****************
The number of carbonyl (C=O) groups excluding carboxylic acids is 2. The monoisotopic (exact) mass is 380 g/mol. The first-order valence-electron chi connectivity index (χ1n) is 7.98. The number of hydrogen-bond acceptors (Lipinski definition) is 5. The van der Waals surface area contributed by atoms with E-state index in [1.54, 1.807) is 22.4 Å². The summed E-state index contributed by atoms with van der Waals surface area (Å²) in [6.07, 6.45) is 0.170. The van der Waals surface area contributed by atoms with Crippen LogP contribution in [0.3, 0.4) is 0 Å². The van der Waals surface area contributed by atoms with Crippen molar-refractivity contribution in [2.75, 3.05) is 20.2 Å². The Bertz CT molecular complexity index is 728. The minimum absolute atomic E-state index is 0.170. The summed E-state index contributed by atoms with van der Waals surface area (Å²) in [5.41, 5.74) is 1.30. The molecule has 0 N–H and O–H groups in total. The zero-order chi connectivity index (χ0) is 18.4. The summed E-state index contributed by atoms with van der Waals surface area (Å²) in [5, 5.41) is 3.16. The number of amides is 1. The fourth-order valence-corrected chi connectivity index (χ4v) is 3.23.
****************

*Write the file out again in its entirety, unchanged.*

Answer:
The number of carbonyl (C=O) groups excluding carboxylic acids is 2. The monoisotopic (exact) mass is 380 g/mol. The first-order valence-electron chi connectivity index (χ1n) is 7.98. The number of hydrogen-bond acceptors (Lipinski definition) is 5. The van der Waals surface area contributed by atoms with E-state index in [1.54, 1.807) is 22.4 Å². The summed E-state index contributed by atoms with van der Waals surface area (Å²) in [6.07, 6.45) is 0.170. The van der Waals surface area contributed by atoms with Crippen LogP contribution in [0.3, 0.4) is 0 Å². The van der Waals surface area contributed by atoms with Crippen molar-refractivity contribution in [2.75, 3.05) is 20.2 Å². The Bertz CT molecular complexity index is 728. The minimum absolute atomic E-state index is 0.170. The summed E-state index contributed by atoms with van der Waals surface area (Å²) in [5.41, 5.74) is 1.30. The molecule has 0 N–H and O–H groups in total. The zero-order chi connectivity index (χ0) is 18.4. The summed E-state index contributed by atoms with van der Waals surface area (Å²) in [5, 5.41) is 3.16. The number of amides is 1. The fourth-order valence-corrected chi connectivity index (χ4v) is 3.23.